Metro Manila (CNN Philippines, March 17) — The Philippines’ withdrawal from the International Criminal Court has taken effect.
Last year, President Rodrigo Duterte announced that he will pull the country out from the international court’s jurisdiction following a case filed against him for in relation to his violent anti-drug campaign.
The case was filed by lawyer Jude Sabio, who also represents self-confessed ‘Davao Death Squad’ hitmen Edgar Matobato and Arturo Lascañas. Matobato and Lascañas had previously admitted to killing people in Davao City under Duterte’s orders, when he was still city mayor.
In April 2017, Sabio submitted to the ICC a 77-page document on the killings, formally called by the tribunal as a “communication.” This was followed by supplemental information from opposition lawmakers Senator Antonio Trillanes and Magdalo party-list Rep. Gary Alejano. They said over a thousand were killed by the so-called Davao Death Squad, while thousands more were killed in the war on drugs since Duterte became president.
A preliminary investigation was launched by ICC Prosecutor Fatou Bensouda.
The case on the Philippines’ withdrawal from the ICC is still pending at the Supreme Court.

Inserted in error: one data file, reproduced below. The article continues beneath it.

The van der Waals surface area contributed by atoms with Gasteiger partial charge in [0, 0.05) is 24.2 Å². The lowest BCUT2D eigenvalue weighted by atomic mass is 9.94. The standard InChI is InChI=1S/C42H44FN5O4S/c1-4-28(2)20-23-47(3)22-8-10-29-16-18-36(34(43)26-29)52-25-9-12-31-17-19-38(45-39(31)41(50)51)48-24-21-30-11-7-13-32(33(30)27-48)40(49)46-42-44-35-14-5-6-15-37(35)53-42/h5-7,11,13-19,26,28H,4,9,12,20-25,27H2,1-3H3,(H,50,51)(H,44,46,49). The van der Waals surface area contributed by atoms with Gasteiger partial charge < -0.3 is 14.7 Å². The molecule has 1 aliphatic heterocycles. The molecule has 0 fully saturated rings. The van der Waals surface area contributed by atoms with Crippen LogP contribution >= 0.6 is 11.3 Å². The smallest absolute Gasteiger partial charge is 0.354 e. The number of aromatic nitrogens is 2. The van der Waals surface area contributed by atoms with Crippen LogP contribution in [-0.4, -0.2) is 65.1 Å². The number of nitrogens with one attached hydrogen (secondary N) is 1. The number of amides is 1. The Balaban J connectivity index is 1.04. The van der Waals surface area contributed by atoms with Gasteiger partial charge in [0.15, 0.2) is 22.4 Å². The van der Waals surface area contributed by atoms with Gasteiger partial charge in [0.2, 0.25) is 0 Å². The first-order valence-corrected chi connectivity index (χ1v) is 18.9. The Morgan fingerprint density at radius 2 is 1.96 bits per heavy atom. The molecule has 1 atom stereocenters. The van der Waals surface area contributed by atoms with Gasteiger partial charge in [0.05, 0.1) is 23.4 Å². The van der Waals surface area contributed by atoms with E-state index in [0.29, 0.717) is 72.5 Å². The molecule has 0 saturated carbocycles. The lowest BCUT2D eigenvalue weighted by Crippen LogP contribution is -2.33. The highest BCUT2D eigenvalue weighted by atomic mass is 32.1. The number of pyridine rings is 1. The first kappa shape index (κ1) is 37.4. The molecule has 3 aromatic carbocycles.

Duterte, in his recent speeches, slammed Bensouda, and threatened to slap her if she would come to the Philippines.
He also recently said that he is willing to face a death sentencefrom the ICC for his alleged crimes. The ICC does not implement a death sentence, and instead has life imprisonment as its maximum penalty.
Should the ICC push with its investigation, Presidential Spokesperson Salvador Panelo said the government will not assist them.
“Bakit ka mag-co-cooperate kung walang jurisdiction? We’re not bound by their rules,” Panelo said in a press conference March 14.
[Translation: Why will we cooperate when they have no jurisdiction?]
Critics of the withdrawal said that withdrawing from the ICC would leave the Philippines vulnerable to future attacks, including a possible invasion from China.
“We can not bring President Xi Jinping to the ICC if he invades Pagasa or builds a military base in Scarborough shoal. We will lose that defense. We have no deterrent legally,” Senior Associate Justice Antonio Carpio said during the Supreme Court oral arguments last October 9.
The Commission on Human Rights said that the withdrawal is a reversal of the country’s commitment to international treaty obligations. It also casts doubt on the government’s innocence in the recent spate of drug-related killings.
“The task before the Philippine government is to show—beyond words—that it is willing to investigate, prosecute, and punish perpetrators of alleged extrajudicial killings linked to the government’s anti-drug war. The best way to move forward is to cooperate in
ICC’s preliminary examination and demonstrate its commitment in ending impunity, rather than blocking avenues in seeking justice—and perhaps reconsider its withdrawal from the Rome Statute as stronger sign of its dedication to the rule of law and human rights,” CHR Spokesperson Jacqueline Ann de Guia said in a statement.